Facts about Georgia
|Population||4,630,841 (July 2008 est.|
|Time zone||UTC+4 (9 hours ahead of Washington, DC during Standard Time)|
Southwestern Asia, bordering the Black Sea, between Turkey and Russia
General info about Georgia
The region of present-day Georgia contained the ancient kingdoms of Colchis and Kartli-Iberia. The area came under Roman influence in the first centuries A.D. and Christianity became the state religion in the 330s. Domination by Persians, Arabs, and Turks was followed by a Georgian golden age (11th-13th centuries) that was cut short by the Mongol invasion of 1236. Subsequently, the Ottoman and Persian empires competed for influence in the region. Georgia was absorbed into the Russian Empire in the 19th century. Independent for three years (1918-1921) following the Russian revolution, it was forcibly incorporated into the USSR until the Soviet Union dissolved in 1991. An attempt by the incumbent Georgian government to manipulate national legislative elections in November 2003 touched off widespread protests that led to the resignation of Eduard SHEVARDNADZE, president since 1995. New elections in early 2004 swept Mikheil SAAKASHVILI into power along with his National Movement party. Progress on market reforms and democratization has been made in the years since independence, but this progress has been complicated by Russian assistance and support to the breakaway regions of Abkhazia and South Ossetia. Georgian military action in South Ossetia in early August 2008 led to a Russian military response that not only occupied the breakaway areas, but large portions of Georgia proper as well. Russian troops pulled back from most occupied Georgian territory, but in late August 2008 Russia unilaterally recognized the independence of Abkhazia and South Ossetia. This action was strongly condemned by most of the world's nations and international organizations.
Georgian 71% (official), Russian 9%, Armenian 7%, Azeri 6%, other 7%
note: Abkhaz is the official language in Abkhazia
What about drugs?
limited cultivation of cannabis and opium poppy, mostly for domestic consumption; used as transshipment point for opiates via Central Asia to Western Europe and Russia
Georgian 83.8%, Azeri 6.5%, Armenian 5.7%, Russian 1.5%, other 2.5% (2002 census)
HIV/AIDS prevalence rate
less than 0.1% (2001 est.)
warm and pleasant; Mediterranean-like on Black Sea coast
forests, hydropower, manganese deposits, iron ore, copper, minor coal and oil deposits; coastal climate and soils allow for important tea and citrus growth
Georgia's economy sustained GDP growth of close to 10% in 2006 and 12% in 2007, based on strong inflows of foreign investment and robust government spending. However, growth slowed to less than 7% in 2008 and is expected to slow further in 2009. Georgia's main economic activities include the cultivation of agricultural products such as grapes, citrus fruits, and hazelnuts; mining of manganese and copper; and output of a small industrial sector producing alcoholic and nonalcoholic beverages, metals, machinery, aircraft and chemicals. The country imports nearly all its needed supplies of natural gas and oil products. It has sizeable hydropower capacity, a growing component of its energy supplies. Areas of recent improvement include growth in the construction, banking services, and mining sectors, but reduced availability of external investment and the slowing regional economy are emerging risks. Georgia has historically suffered from a chronic failure to collect tax revenues; however, the government has made great progress and has reformed the tax code, improved tax administration, increased tax enforcement, and cracked down on corruption since coming to power in 2004. Government revenues have increased nearly four fold since 2003. Due to improvements in customs and tax enforcement, smuggling is a declining problem. Georgia has overcome the chronic energy shortages of the past by renovating hydropower plants and by bringing in newly available natural gas supplies from Azerbaijan, signing a Memorandum of Understanding and gas supply agreements in Fall 2008. It also has an increased ability to pay for more expensive gas imports from Russia. The country is pinning its hopes for long-term growth on a determined effort to reduce regulation, taxes, and corruption in order to attract foreign investment, but the economy faces a more difficult investment climate both domestically and internationally. The construction on the Baku-T'bilisi-Ceyhan oil pipeline, the Baku-T'bilisi-Erzerum gas pipeline, and the Kars-Akhalkalaki Railroad are part of a strategy to capitalize on Georgia's strategic location between Europe and Asia and develop its role as a transit point for gas, oil and other goods.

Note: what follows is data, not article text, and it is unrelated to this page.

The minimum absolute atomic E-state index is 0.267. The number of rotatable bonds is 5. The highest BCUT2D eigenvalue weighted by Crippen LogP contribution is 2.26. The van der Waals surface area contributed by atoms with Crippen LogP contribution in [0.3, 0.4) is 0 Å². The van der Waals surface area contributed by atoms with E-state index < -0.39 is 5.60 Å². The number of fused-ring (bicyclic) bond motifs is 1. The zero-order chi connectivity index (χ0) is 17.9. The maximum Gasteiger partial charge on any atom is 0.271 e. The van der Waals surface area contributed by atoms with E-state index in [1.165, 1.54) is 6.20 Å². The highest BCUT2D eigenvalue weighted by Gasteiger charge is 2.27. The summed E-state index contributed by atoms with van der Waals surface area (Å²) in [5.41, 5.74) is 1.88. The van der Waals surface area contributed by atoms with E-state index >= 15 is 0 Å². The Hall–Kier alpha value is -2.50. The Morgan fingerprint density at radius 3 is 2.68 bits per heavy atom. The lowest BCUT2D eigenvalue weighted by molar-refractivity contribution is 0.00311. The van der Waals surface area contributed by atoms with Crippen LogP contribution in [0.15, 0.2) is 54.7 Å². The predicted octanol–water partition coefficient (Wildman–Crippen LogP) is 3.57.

air pollution, particularly in Rust'avi; heavy pollution of Mtkvari River and the Black Sea; inadequate supplies of potable water; soil pollution from toxic chemicals
Cities in Georgiaabasha abastumani adigeni agara akhaldaba akhalgori akhmeta ambrolauri aspindza bakuriani bakurianis andeziti bediani bolnisi borjomi didi lilo dioknisi dmanisi gagra gali gardabani gori gurjaani java jvari kaspi kazbegi kharagauli khashuri khobi khoni khulo kojori kornisi kulashi kvaisi kvareli lagodekhi lajanurhesi lentekhi makhinjauri manglisi marneuli martvili mestia naruja ninotsminda ochamchira oni pitsunda sagarejo samtredia senaki shaumiani shorapani shuakhevi signagi sioni sukhumi surami tbilisi tkibuli tkvarcheli tsagveri tsalenjikha tsalka tskaltubo tskneti tsnori ureki vale vani zahesi zugdidi